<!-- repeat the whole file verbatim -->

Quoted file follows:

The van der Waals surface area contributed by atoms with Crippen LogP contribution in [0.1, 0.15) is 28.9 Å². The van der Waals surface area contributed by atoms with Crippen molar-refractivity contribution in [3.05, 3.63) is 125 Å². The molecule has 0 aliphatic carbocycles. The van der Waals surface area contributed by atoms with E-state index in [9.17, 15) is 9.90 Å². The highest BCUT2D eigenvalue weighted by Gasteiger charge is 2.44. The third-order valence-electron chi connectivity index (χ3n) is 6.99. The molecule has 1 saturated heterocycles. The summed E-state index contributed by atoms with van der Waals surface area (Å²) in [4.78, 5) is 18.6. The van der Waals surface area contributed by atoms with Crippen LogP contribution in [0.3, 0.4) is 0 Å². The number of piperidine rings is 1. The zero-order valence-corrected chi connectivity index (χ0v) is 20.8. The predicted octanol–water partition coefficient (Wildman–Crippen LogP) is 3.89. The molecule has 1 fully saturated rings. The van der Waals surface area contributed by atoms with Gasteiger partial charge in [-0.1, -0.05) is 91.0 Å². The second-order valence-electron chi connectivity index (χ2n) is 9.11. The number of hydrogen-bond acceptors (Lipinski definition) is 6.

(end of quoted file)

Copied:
The van der Waals surface area contributed by atoms with Crippen LogP contribution in [0.1, 0.15) is 28.9 Å². The van der Waals surface area contributed by atoms with Crippen molar-refractivity contribution in [3.05, 3.63) is 125 Å². The molecule has 0 aliphatic carbocycles. The van der Waals surface area contributed by atoms with E-state index in [9.17, 15) is 9.90 Å². The highest BCUT2D eigenvalue weighted by Gasteiger charge is 2.44. The third-order valence-electron chi connectivity index (χ3n) is 6.99. The molecule has 1 saturated heterocycles. The summed E-state index contributed by atoms with van der Waals surface area (Å²) in [4.78, 5) is 18.6. The van der Waals surface area contributed by atoms with Crippen LogP contribution in [0.3, 0.4) is 0 Å². The number of piperidine rings is 1. The zero-order valence-corrected chi connectivity index (χ0v) is 20.8. The predicted octanol–water partition coefficient (Wildman–Crippen LogP) is 3.89. The molecule has 1 fully saturated rings. The van der Waals surface area contributed by atoms with Gasteiger partial charge in [-0.1, -0.05) is 91.0 Å². The second-order valence-electron chi connectivity index (χ2n) is 9.11. The number of hydrogen-bond acceptors (Lipinski definition) is 6.